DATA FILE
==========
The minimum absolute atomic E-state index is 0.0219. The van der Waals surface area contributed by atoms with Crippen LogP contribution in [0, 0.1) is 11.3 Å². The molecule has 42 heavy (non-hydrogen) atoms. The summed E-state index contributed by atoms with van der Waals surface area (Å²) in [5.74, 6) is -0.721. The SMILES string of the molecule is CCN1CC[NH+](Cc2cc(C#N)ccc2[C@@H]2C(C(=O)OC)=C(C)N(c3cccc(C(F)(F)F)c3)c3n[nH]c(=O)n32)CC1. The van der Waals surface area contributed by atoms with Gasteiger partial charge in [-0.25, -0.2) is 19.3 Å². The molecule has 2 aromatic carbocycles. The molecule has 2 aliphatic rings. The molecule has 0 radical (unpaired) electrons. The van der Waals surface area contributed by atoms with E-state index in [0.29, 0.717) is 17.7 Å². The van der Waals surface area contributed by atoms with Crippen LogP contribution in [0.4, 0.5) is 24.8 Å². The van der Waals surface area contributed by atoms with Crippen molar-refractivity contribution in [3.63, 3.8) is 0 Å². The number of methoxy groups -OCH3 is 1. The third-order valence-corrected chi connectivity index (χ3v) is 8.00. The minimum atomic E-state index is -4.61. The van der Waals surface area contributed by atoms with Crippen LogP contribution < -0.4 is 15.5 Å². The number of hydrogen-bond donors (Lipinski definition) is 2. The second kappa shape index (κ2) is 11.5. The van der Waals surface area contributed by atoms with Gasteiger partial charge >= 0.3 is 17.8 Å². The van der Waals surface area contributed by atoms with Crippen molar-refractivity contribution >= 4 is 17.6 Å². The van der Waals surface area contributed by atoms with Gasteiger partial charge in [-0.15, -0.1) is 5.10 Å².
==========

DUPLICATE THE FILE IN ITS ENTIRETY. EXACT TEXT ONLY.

The minimum absolute atomic E-state index is 0.0219. The van der Waals surface area contributed by atoms with Crippen LogP contribution in [0, 0.1) is 11.3 Å². The molecule has 42 heavy (non-hydrogen) atoms. The summed E-state index contributed by atoms with van der Waals surface area (Å²) in [5.74, 6) is -0.721. The SMILES string of the molecule is CCN1CC[NH+](Cc2cc(C#N)ccc2[C@@H]2C(C(=O)OC)=C(C)N(c3cccc(C(F)(F)F)c3)c3n[nH]c(=O)n32)CC1. The van der Waals surface area contributed by atoms with Gasteiger partial charge in [-0.25, -0.2) is 19.3 Å². The molecule has 2 aromatic carbocycles. The molecule has 2 aliphatic rings. The molecule has 0 radical (unpaired) electrons. The van der Waals surface area contributed by atoms with E-state index in [0.29, 0.717) is 17.7 Å². The van der Waals surface area contributed by atoms with Crippen LogP contribution in [0.4, 0.5) is 24.8 Å². The van der Waals surface area contributed by atoms with Crippen molar-refractivity contribution in [3.63, 3.8) is 0 Å². The number of methoxy groups -OCH3 is 1. The third-order valence-corrected chi connectivity index (χ3v) is 8.00. The minimum atomic E-state index is -4.61. The van der Waals surface area contributed by atoms with Crippen LogP contribution < -0.4 is 15.5 Å². The number of hydrogen-bond donors (Lipinski definition) is 2. The second kappa shape index (κ2) is 11.5. The van der Waals surface area contributed by atoms with Gasteiger partial charge >= 0.3 is 17.8 Å². The van der Waals surface area contributed by atoms with Crippen molar-refractivity contribution >= 4 is 17.6 Å². The van der Waals surface area contributed by atoms with Gasteiger partial charge in [-0.15, -0.1) is 5.10 Å².